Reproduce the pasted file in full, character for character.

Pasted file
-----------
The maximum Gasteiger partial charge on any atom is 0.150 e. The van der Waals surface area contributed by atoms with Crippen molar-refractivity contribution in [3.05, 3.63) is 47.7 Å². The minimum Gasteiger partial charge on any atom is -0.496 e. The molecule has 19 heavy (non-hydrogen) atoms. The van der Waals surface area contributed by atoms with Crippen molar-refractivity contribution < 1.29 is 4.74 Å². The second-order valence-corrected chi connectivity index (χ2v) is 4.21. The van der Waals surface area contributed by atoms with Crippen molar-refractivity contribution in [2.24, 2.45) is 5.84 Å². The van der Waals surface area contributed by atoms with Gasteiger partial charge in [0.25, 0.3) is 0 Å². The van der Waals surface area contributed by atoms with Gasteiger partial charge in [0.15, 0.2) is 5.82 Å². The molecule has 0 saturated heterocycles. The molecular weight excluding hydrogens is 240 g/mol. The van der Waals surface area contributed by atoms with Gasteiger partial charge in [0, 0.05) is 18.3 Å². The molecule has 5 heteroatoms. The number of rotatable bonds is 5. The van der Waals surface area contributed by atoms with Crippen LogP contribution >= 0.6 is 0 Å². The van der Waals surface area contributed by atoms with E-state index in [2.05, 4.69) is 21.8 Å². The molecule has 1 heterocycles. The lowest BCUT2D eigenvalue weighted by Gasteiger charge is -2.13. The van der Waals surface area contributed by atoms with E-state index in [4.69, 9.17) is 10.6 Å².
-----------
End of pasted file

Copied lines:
The maximum Gasteiger partial charge on any atom is 0.150 e. The van der Waals surface area contributed by atoms with Crippen molar-refractivity contribution in [3.05, 3.63) is 47.7 Å². The minimum Gasteiger partial charge on any atom is -0.496 e. The molecule has 19 heavy (non-hydrogen) atoms. The van der Waals surface area contributed by atoms with Crippen molar-refractivity contribution < 1.29 is 4.74 Å². The second-order valence-corrected chi connectivity index (χ2v) is 4.21. The van der Waals surface area contributed by atoms with Crippen molar-refractivity contribution in [2.24, 2.45) is 5.84 Å². The van der Waals surface area contributed by atoms with Gasteiger partial charge in [0.25, 0.3) is 0 Å². The van der Waals surface area contributed by atoms with Gasteiger partial charge in [0.15, 0.2) is 5.82 Å². The molecule has 0 saturated heterocycles. The molecular weight excluding hydrogens is 240 g/mol. The van der Waals surface area contributed by atoms with Gasteiger partial charge in [0, 0.05) is 18.3 Å². The molecule has 5 heteroatoms. The number of rotatable bonds is 5. The van der Waals surface area contributed by atoms with Crippen LogP contribution >= 0.6 is 0 Å². The van der Waals surface area contributed by atoms with E-state index in [2.05, 4.69) is 21.8 Å². The molecule has 1 heterocycles. The lowest BCUT2D eigenvalue weighted by Gasteiger charge is -2.13. The van der Waals surface area contributed by atoms with E-state index in [4.69, 9.17) is 10.6 Å².